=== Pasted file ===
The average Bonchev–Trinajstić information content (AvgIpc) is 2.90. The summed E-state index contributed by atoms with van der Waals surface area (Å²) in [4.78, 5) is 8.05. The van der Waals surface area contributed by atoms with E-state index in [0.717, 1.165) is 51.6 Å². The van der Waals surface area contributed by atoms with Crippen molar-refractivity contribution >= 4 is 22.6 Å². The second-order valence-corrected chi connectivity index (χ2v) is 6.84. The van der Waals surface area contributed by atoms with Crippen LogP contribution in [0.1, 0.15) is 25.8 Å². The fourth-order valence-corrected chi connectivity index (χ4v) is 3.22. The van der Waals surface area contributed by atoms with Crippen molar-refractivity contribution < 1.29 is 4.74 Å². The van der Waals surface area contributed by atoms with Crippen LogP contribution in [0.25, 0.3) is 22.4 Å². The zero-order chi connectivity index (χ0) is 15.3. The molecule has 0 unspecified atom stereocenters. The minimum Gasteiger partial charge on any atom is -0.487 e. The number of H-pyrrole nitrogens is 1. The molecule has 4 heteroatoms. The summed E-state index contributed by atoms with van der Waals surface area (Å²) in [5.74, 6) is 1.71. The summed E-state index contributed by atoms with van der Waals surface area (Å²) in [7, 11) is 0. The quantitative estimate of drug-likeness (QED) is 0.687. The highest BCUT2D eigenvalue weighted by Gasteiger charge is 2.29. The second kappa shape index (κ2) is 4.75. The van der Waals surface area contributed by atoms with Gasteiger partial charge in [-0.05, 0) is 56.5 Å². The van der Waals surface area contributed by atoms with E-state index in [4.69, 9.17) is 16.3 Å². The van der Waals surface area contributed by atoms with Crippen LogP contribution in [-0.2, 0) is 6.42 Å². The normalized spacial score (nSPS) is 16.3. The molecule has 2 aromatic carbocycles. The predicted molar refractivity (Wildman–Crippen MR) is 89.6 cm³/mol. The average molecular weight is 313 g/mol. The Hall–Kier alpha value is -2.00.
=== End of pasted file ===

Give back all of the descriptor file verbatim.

The average Bonchev–Trinajstić information content (AvgIpc) is 2.90. The summed E-state index contributed by atoms with van der Waals surface area (Å²) in [4.78, 5) is 8.05. The van der Waals surface area contributed by atoms with E-state index in [0.717, 1.165) is 51.6 Å². The van der Waals surface area contributed by atoms with Crippen molar-refractivity contribution >= 4 is 22.6 Å². The second-order valence-corrected chi connectivity index (χ2v) is 6.84. The van der Waals surface area contributed by atoms with Crippen LogP contribution in [0.1, 0.15) is 25.8 Å². The fourth-order valence-corrected chi connectivity index (χ4v) is 3.22. The van der Waals surface area contributed by atoms with Crippen molar-refractivity contribution < 1.29 is 4.74 Å². The van der Waals surface area contributed by atoms with Crippen LogP contribution in [0.25, 0.3) is 22.4 Å². The zero-order chi connectivity index (χ0) is 15.3. The molecule has 0 unspecified atom stereocenters. The minimum Gasteiger partial charge on any atom is -0.487 e. The number of H-pyrrole nitrogens is 1. The molecule has 4 heteroatoms. The summed E-state index contributed by atoms with van der Waals surface area (Å²) in [5.74, 6) is 1.71. The summed E-state index contributed by atoms with van der Waals surface area (Å²) in [7, 11) is 0. The quantitative estimate of drug-likeness (QED) is 0.687. The highest BCUT2D eigenvalue weighted by Gasteiger charge is 2.29. The second kappa shape index (κ2) is 4.75. The van der Waals surface area contributed by atoms with Gasteiger partial charge in [-0.05, 0) is 56.5 Å². The van der Waals surface area contributed by atoms with E-state index in [4.69, 9.17) is 16.3 Å². The van der Waals surface area contributed by atoms with Crippen LogP contribution in [-0.2, 0) is 6.42 Å². The normalized spacial score (nSPS) is 16.3. The molecule has 2 aromatic carbocycles. The predicted molar refractivity (Wildman–Crippen MR) is 89.6 cm³/mol. The average molecular weight is 313 g/mol. The Hall–Kier alpha value is -2.00.